Habit 2: Begin With The End In Mind – Have a Plan

I plan ahead and set goals. I do things that have meaning and make a difference. I am an important part of my classroom and contribute to my school’s mission and vision. I look for ways to be a good citizen.

To begin with the end in mind means to think about how we would like something to turn out before we get started. Looking at a map before leaving on a trip or looking at the picture before going on to solve a jigsaw puzzle is beginning with the end in mind.


Habit 3: Put First Things First – Work First, Then Play

I spend my time on things that are most important. This means I say no to things I know I should not do. I set priorities, make a schedule, and follow my plan. I am disciplined and organised.

To put first things first means to decide what is most important and to take care of that first. Learning to think of which things are the most important and taking care of them first allows us to be less stressed and more settled. We can write down our responsibilities and plan ahead to put this habit into practise.


Habit 4: Think Win-Win – Everyone Can Win

I balance courage for getting what I want with consideration for what others want. I make deposits in others’ Emotional Bank Accounts. When conflicts arise, I look for third alternatives.

To think win-win is to have the belief that everyone can win. It is not about you or me, but it is about the both of us. It is a belief that there are enough good things for everyone; it is an abundant way of thinking. To think win-win is to be happy for others when good things happen to them. A win-win mindset will lead to less resistance between the parties involved.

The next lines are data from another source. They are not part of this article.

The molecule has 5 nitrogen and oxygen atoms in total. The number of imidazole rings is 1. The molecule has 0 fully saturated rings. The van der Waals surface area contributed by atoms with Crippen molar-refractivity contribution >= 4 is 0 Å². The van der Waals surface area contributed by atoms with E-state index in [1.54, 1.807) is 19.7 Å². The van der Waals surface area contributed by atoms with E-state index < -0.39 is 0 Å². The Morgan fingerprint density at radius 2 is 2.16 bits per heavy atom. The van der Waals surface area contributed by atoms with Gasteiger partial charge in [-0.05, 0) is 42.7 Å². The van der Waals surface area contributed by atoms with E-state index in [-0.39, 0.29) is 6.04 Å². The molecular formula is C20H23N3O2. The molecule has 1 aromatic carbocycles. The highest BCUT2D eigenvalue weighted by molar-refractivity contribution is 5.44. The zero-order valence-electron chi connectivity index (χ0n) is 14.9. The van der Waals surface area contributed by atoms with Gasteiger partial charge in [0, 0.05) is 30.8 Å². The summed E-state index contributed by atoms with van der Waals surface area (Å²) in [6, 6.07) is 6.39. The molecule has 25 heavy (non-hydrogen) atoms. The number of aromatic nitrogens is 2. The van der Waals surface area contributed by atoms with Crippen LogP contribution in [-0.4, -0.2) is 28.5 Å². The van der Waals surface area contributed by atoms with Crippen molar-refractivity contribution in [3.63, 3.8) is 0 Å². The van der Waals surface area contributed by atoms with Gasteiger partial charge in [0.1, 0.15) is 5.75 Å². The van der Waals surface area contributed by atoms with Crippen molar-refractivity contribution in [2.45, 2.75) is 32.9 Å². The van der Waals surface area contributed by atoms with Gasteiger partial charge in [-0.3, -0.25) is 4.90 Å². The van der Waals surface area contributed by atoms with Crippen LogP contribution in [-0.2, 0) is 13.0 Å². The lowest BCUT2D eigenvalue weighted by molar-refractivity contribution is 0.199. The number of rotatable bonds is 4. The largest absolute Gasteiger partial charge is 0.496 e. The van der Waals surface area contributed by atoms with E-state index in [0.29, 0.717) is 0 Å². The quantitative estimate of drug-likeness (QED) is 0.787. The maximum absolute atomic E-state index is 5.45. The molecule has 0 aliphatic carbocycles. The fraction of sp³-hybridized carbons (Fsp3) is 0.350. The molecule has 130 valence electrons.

Habit 5: Seek First To Understand, Then To Be Understood – Listen Before You Talk

I listen to the ideas and feelings of others. I try to see things from their viewpoints. I listen to others without interrupting. I am confident in voicing my ideas. I look people in the eye when talking.

To seek first to understand, then to be understood means it is better to listen first and talk later. By taking the time to listen to another person, you reach a higher level of communication. Learning to listen without interrupting and learning to listen with your ears, your eyes and your heart will help us to build a foundation for Habit 5. Simply put, we have two ears and one mouth so that we can spend more time listening with the intent to understand.


Habit 6: Synergise – Together is Better

I value the strengths of others and learn from them. I get along well with others, even people who are different from me. I work well in groups. I seek out other ideas to solve problems because I know that by working with others we can create better solutions than anyone of us can alone. I am humble.

To synergise is to have two or more people working together to create a solution that is better than one person would have thought of alone. It is not your way or my way, but a better way. When there is synergy, 1 + 1 = 3 (or more). Synergy is taking good ideas and making them better by working together.


Habit 7: Sharpen The Saw – Balance Feels Best

I take care of my body by eating right, exercising and getting sleep. I spend time with family and friends. I learn in lots of different ways and in different places, not just in school. I find meaningful ways to help others.

To sharpen the saw means to have balance in life. There was a story of a man who was sawing down a tree and not making a lot of progress. When a passer-by asked him why he did not stop to sharpen his saw, he remarked he was too busy sawing. Habit 7 reminds us that we are more productive when we are in balance – body, mind, heart and soul. Just like the four tyres of a car, if one is being ignored or overused, the rest of the tyres will feel the results. Just like the car, it is important to take care of all parts of our human body to make them all work better.